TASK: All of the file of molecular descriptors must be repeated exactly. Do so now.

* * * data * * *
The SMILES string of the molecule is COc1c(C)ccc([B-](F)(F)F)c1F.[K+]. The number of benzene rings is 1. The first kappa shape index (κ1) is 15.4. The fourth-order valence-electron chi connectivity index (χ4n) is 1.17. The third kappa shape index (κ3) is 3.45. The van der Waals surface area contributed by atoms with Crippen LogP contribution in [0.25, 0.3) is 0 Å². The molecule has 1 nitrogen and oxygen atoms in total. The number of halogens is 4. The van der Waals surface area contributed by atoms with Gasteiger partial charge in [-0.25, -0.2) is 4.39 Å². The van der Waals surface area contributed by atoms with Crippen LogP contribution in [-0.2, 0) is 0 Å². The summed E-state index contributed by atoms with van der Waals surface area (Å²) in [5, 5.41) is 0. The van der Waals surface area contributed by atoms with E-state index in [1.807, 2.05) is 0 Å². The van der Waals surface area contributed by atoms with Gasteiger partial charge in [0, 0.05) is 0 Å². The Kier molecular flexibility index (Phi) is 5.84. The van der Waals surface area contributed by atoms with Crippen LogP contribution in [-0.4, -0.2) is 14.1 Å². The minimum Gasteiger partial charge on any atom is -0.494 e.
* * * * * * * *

The SMILES string of the molecule is COc1c(C)ccc([B-](F)(F)F)c1F.[K+]. The number of benzene rings is 1. The first kappa shape index (κ1) is 15.4. The fourth-order valence-electron chi connectivity index (χ4n) is 1.17. The third kappa shape index (κ3) is 3.45. The van der Waals surface area contributed by atoms with Crippen LogP contribution in [0.25, 0.3) is 0 Å². The molecule has 1 nitrogen and oxygen atoms in total. The number of halogens is 4. The van der Waals surface area contributed by atoms with Gasteiger partial charge in [-0.25, -0.2) is 4.39 Å². The van der Waals surface area contributed by atoms with Crippen LogP contribution in [-0.2, 0) is 0 Å². The summed E-state index contributed by atoms with van der Waals surface area (Å²) in [5, 5.41) is 0. The van der Waals surface area contributed by atoms with E-state index in [1.807, 2.05) is 0 Å². The van der Waals surface area contributed by atoms with Gasteiger partial charge in [0, 0.05) is 0 Å². The Kier molecular flexibility index (Phi) is 5.84. The van der Waals surface area contributed by atoms with Crippen LogP contribution in [-0.4, -0.2) is 14.1 Å². The minimum Gasteiger partial charge on any atom is -0.494 e.